Among the most prominent and valued residents of his section of the state is Collins Perryman, of Juliaetta, a veteran of the civil war, and a citizen whose labors in behalf of the town of his abode have been most effective in advancing its interests. He was the pioneer hotel man, as a real-estate dealer has handled the greater part of its property, has done more than any other man in the locality to improve the roads through the surrounding country, and has always been watchful of the welfare and progress, doing all in his power to promote the growth and prosperity of the thriving little place. A native of the Empire state, Collins Perryman was born in Cattaraugus County, April 28, 1847, and is of English lineage. His grandfather sailed from England for the New World and was wrecked off the coast of Rhode Island, which led to his settlement in that state. His son, James Ferryman, the father of our subject, was born near Providence. Rhode Island, and married Miss Lucinda Kerkendall, who was born near Rochester. New York. In 1866 they removed to Michigan, where the father died October 6, 1872, at the age of sixty-five years, his wife surviving him until 1882, when she, too, was called to the home beyond, at the age of seventy-five years. They were farming people and were members of...Read More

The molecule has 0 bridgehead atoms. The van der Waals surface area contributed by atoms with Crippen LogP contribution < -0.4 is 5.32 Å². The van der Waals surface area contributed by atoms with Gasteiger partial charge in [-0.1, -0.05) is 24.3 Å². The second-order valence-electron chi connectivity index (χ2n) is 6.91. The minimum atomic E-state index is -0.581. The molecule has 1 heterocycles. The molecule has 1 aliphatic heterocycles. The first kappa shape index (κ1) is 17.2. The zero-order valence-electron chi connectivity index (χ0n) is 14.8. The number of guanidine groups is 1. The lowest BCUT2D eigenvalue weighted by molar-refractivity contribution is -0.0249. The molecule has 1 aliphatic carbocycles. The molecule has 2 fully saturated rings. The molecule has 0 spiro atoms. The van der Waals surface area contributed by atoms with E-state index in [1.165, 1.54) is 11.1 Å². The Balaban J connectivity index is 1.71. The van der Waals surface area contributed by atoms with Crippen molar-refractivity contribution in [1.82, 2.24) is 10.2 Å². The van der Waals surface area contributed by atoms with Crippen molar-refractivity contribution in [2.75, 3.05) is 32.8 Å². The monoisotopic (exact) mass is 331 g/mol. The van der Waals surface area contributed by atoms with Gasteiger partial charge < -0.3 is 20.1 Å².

A. Sidney Chase. Quite recently, by his own choice, Mr. Chase terminated an official career which had been continuous for twenty-four years in the office of probate judge of Ellsworth County. It was a long and honorable service and when considered in connection with Judge Chase’s well known integrity of character and other successful aceomplishments it stands as a credit to the entire State of Kansas. To a large degree Judge Chase is the architect of his own destiny, but he had that inestimable advantage of good birth and the inheritance that comes from solid and substantial old American stock. It was the same family which in a collateral branch produced the eminent Salmon P. Chase, secretary of the treasury under Lincoln and later Chief Justice of the United States Supreme Court Judge Chase’s great-grandfather, John Chase, was a soldier in the provincial wars and also. in the Revolution. The grandfather, Silas Chase, not only fought in the Revolution but also in 1812. Judge Chase was born at Boston, Massachusetts, February 5, 1842, a son of Autumnus S. and Mary A. (Peterson) Chase, both of whom were natives of Massachusetts. Autumnus S. Chase was an officer in the United States Navy and was on duty during the Mexican war. In 1848 he went to California with a ship load of miners’ cabins, ready to put up. He landed in...Read More